Governor Andrew Cuomo hasn’t ridden the subway since “last year, and now he’s planning on removing some state funds for the MTA when he unveils his budget tomorrow. According to a report in The Daily News, Cuomo will attempt to limit the cuts to “an amount the Metropolitan Transportation Authority will be expected to absorb while maintaining both the current MetroCard prices and level of service.” Color me skeptical.
Pete Donohue has the bad news:
Gov. Cuomo soon will propose a reduction in MTA funding – but he doesn’t want to trigger an increase in what riders pay to ride the subway, buses and commuter trains, a source close to the administration said. The figure will be limited to an amount the Metropolitan Transportation Authority will be expected to absorb while maintaining both the current MetroCard prices and level of service, the source said…
MTA executives cut $500 million in spending last year. About 3,500 positions were eliminated, many through painful layoffs. But the Metropolitan Transportation Authority remains in a constant state of fiscal crisis. Its 2011 budget plan has a $75 million reserve – lunch money for an authority operating the largest subway system in North America and the country’s two largest commuter railroads.
Whatever its shortcomings, the MTA’s money problems aren’t the result of corrupt transit executives, bungling bureaucrats or greedy workers, as some critics contend. There never was an illegal “two sets of books,” a myth that emerged after an ethically challenged state controller released a scathing report on MTA finances. The real shell game takes place in Albany. Much of the MTA’s funding comes from a series of taxes the state Legislature enacted over time specifically to help pay the cost of transporting millions of people to their jobs every day – a public service one has a right to expect is both safe and affordable. The state collects the dough – but doesn’t always pass along the full amount to the MTA. It quietly skims off the top and uses it for other purposes.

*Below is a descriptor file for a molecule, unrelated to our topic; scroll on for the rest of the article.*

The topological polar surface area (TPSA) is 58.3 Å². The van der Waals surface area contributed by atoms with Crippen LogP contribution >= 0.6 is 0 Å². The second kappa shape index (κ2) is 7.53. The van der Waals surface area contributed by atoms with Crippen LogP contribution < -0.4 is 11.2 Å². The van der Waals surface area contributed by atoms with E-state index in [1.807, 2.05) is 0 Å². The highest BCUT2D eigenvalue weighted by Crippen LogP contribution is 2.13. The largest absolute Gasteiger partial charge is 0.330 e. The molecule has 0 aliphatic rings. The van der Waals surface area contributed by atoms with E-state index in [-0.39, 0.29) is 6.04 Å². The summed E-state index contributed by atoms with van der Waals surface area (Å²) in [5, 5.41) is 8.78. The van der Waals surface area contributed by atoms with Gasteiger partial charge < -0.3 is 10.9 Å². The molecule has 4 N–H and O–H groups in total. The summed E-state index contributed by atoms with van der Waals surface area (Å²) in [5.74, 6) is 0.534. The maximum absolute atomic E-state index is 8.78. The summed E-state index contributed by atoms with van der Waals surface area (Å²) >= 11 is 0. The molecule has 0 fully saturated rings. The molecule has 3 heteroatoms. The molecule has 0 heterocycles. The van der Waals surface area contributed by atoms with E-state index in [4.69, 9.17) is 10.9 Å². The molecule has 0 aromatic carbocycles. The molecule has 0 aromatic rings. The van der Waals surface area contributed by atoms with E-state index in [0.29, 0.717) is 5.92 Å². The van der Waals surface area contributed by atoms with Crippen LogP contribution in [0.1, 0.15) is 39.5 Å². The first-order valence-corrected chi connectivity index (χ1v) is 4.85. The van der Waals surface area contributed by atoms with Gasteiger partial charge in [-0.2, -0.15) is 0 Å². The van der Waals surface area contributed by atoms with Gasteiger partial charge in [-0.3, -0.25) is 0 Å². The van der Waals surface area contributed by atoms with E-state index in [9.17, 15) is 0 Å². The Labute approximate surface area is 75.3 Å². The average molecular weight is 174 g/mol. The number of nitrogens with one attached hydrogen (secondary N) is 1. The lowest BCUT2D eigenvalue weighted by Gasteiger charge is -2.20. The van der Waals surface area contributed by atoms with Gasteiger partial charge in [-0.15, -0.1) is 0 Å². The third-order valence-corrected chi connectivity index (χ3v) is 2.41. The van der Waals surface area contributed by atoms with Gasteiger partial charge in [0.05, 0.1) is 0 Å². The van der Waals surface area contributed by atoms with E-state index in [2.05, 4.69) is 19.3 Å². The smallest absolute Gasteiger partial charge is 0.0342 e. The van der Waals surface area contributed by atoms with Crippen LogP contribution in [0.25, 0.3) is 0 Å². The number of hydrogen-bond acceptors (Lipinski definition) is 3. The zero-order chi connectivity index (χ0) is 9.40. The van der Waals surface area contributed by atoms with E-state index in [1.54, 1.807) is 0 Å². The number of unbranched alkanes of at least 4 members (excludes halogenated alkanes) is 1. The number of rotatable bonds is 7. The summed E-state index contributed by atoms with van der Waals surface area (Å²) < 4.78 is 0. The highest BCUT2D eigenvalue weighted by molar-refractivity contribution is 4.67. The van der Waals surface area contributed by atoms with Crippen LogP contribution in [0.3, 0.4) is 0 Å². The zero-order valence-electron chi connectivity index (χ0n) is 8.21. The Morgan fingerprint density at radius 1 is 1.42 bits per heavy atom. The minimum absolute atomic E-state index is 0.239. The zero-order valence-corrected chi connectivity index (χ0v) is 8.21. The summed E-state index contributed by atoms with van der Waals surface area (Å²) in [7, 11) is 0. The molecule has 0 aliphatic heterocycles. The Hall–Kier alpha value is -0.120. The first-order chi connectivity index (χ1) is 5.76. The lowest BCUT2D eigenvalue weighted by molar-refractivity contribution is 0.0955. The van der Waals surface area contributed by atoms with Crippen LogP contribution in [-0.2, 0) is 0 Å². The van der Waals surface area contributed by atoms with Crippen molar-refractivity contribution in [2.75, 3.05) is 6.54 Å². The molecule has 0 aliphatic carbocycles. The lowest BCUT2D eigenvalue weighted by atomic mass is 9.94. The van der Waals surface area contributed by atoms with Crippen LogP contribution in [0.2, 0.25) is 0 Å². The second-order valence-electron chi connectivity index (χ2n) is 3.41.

In my opinion, Donohue is glossing over some key facts. He’s right to shoot down the claims of two sets of book; that’s one of the more infuriating myths that just won’t die. But a bloated bureaucracy, an inflexible union and some poor contracting practices that may or may not resemble corruption are certainly to blame, in part, for the MTA’s structural and economic problems. The MTA is not a blameless victim here.
That said, Donohue hits on a few key points here. The MTA has made a concerted effort to save money over the past 12 months, but that doesn’t mean the authority can absorb another funding raid. Had Albany not removed $143 million from the MTA’s budget last year, the service cuts could have been averted. Another cut will require the MTA to scale back on either services — such as station cleaners or in-system eyeballs — or transportation service, and neither of those choices is a desired outcome. If Gov. Cuomo truly believes he can cut the MTA budget without impacting service levels or the fare structure, he may be in for one unpleasant surprise.
Meanwhile, the very idea of dedicated funding is under attack. When the state legislature approves a tax with revenues dedicated for transit, that shouldn’t be an option appropriation. Those monies should never come under attack from politicians who aren’t responsible in their other spending decisions. Money for collected for transit should always be redistributed to transit.
Advocates are worried about the impact cuts will have on the MTA’s bottom line because those cuts will be passed onto the riders. How much more can New Yorkers take before holding Albany responsible for this mess?